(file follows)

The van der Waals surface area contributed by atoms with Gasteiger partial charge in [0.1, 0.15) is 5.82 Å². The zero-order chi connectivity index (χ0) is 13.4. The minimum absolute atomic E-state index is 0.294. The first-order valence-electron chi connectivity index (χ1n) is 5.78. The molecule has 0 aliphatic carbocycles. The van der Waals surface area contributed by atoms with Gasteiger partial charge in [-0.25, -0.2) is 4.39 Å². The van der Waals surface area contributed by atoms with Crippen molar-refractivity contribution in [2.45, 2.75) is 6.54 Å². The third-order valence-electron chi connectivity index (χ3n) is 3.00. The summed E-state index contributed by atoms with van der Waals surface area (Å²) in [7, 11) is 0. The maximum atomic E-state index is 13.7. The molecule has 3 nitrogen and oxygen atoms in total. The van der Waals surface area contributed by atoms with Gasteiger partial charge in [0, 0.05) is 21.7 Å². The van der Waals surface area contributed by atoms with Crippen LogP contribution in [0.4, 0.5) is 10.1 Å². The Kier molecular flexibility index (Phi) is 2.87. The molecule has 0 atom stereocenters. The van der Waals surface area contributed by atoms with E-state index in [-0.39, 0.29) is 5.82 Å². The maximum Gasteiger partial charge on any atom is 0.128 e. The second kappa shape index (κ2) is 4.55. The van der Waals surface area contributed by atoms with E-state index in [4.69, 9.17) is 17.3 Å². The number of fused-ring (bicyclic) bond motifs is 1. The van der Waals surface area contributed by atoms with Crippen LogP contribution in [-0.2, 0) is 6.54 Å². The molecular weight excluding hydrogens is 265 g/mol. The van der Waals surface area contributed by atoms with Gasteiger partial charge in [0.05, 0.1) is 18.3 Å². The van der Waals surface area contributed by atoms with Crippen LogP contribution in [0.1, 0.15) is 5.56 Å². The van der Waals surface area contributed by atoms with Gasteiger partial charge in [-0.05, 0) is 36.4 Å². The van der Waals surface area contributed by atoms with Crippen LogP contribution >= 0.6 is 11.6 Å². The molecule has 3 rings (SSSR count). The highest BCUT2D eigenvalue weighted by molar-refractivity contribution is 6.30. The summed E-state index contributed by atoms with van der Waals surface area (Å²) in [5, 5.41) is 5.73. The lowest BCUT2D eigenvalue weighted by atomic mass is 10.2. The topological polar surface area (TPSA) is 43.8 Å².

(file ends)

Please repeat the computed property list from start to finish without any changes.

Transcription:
The van der Waals surface area contributed by atoms with Gasteiger partial charge in [0.1, 0.15) is 5.82 Å². The zero-order chi connectivity index (χ0) is 13.4. The minimum absolute atomic E-state index is 0.294. The first-order valence-electron chi connectivity index (χ1n) is 5.78. The molecule has 0 aliphatic carbocycles. The van der Waals surface area contributed by atoms with Gasteiger partial charge in [-0.25, -0.2) is 4.39 Å². The van der Waals surface area contributed by atoms with Crippen molar-refractivity contribution in [2.45, 2.75) is 6.54 Å². The third-order valence-electron chi connectivity index (χ3n) is 3.00. The summed E-state index contributed by atoms with van der Waals surface area (Å²) in [7, 11) is 0. The maximum atomic E-state index is 13.7. The molecule has 3 nitrogen and oxygen atoms in total. The van der Waals surface area contributed by atoms with Gasteiger partial charge in [0, 0.05) is 21.7 Å². The van der Waals surface area contributed by atoms with Crippen LogP contribution in [0.4, 0.5) is 10.1 Å². The Kier molecular flexibility index (Phi) is 2.87. The molecule has 0 atom stereocenters. The van der Waals surface area contributed by atoms with E-state index in [-0.39, 0.29) is 5.82 Å². The maximum Gasteiger partial charge on any atom is 0.128 e. The second kappa shape index (κ2) is 4.55. The van der Waals surface area contributed by atoms with E-state index in [4.69, 9.17) is 17.3 Å². The number of fused-ring (bicyclic) bond motifs is 1. The van der Waals surface area contributed by atoms with Crippen LogP contribution in [-0.2, 0) is 6.54 Å². The molecular weight excluding hydrogens is 265 g/mol. The van der Waals surface area contributed by atoms with Gasteiger partial charge in [0.05, 0.1) is 18.3 Å². The van der Waals surface area contributed by atoms with Crippen LogP contribution in [0.1, 0.15) is 5.56 Å². The van der Waals surface area contributed by atoms with Gasteiger partial charge in [-0.05, 0) is 36.4 Å². The van der Waals surface area contributed by atoms with Crippen LogP contribution >= 0.6 is 11.6 Å². The molecule has 3 rings (SSSR count). The highest BCUT2D eigenvalue weighted by molar-refractivity contribution is 6.30. The summed E-state index contributed by atoms with van der Waals surface area (Å²) in [5, 5.41) is 5.73. The lowest BCUT2D eigenvalue weighted by atomic mass is 10.2. The topological polar surface area (TPSA) is 43.8 Å².